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Stefan Pollmann, Franziska Geringswald; Visual search training reinstates contextual cueing under simulated central vision loss. Invest. Ophthalmol. Vis. Sci. 2016;57(12):No Pagination Specified. doi: https://doi.org/.
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© ARVO (1962-2015); The Authors (2016-present)
Past experience of regularities in our visual environment facilitates visual search. When distractor configurations are repeated, incidental learning leads to faster search times than search for the same target in random distractor layouts. This contextual cueing is severely reduced when central vision is lost, both in patients with AMD (Geringswald et al., J. Vis., 2013) and with gaze-contingent scotoma simulation, due to high visual working memory demands of visual exploration with a scotoma (Geringswald and Pollmann, JEP:HPP, 2015). Here, we investigated whether visual search training with a central scotoma simulation can improve contextual cueing in normal-sighted observers.
We examined contextual cueing in five consecutive sessions, spread on average over 10 days, of a T-among-L visual search task (Figure 1, cf. Geringswald et al., Front. Hum. Neurosci. 2012) with novel and repeated search displays in young normal-sighted observers. Repeated displays were different in each session. We compared a gaze-contingent central scotoma simulation group (n = 23) to an unrestricted viewing control group (n = 24). The central scotoma was simulated as an opaque disk of 7° diameter, smoothly fading out at the border. The disk was of the same grey as the background, so that the black T and L stimuli disappeared into the background when covered by the scotoma.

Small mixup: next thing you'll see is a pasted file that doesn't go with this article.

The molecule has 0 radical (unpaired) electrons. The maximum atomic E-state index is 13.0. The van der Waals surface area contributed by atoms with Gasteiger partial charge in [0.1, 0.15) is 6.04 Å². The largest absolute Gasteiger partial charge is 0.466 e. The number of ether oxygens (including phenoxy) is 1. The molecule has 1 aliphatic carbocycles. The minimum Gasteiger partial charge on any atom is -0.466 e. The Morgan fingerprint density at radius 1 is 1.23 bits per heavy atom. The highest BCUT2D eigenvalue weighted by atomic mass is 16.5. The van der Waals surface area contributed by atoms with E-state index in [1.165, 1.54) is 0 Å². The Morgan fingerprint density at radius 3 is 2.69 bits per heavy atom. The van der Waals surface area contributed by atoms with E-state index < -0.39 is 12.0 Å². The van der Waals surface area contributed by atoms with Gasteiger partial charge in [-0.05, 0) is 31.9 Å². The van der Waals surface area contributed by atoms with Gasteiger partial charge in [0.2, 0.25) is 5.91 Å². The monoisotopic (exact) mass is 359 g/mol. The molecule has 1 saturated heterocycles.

In the control group, contextual cueing led to increasingly faster search in repeated than novel displays already in Session 1 (Figure 2), indicated by both a significant main effect of configuration (novel, repeated; F(1,23) = 6.21, p < .05) and a significant configuration x time (epochs 1-4) interaction (F(3,69) = 6.03, p < .05). In the scotoma group, contextual cueing was first observed in session 3 (configuration main effect: F(1,22) = 6.77, p < .05; interaction: F(3,66) = 4.38, p < .05).
These results are in agreement with recent reports that visual search may adapt already after a few hours of search training to the presence of a simulated central scotoma (Kwon et al., Curr. Biol., 2013; Walsh and Liu, Vis. Res. 2014). We extend these findings by showing that such training, probably by reducing visuospatial working memory load, enables memory-guided search in the presence of central vision loss. Apart from its theoretical importance, this may show a promising way for training programs in patients with central vision loss.
This is an abstract that was submitted for the 2016 ARVO Annual Meeting, held in Seattle, Wash., May 1-5, 2016.
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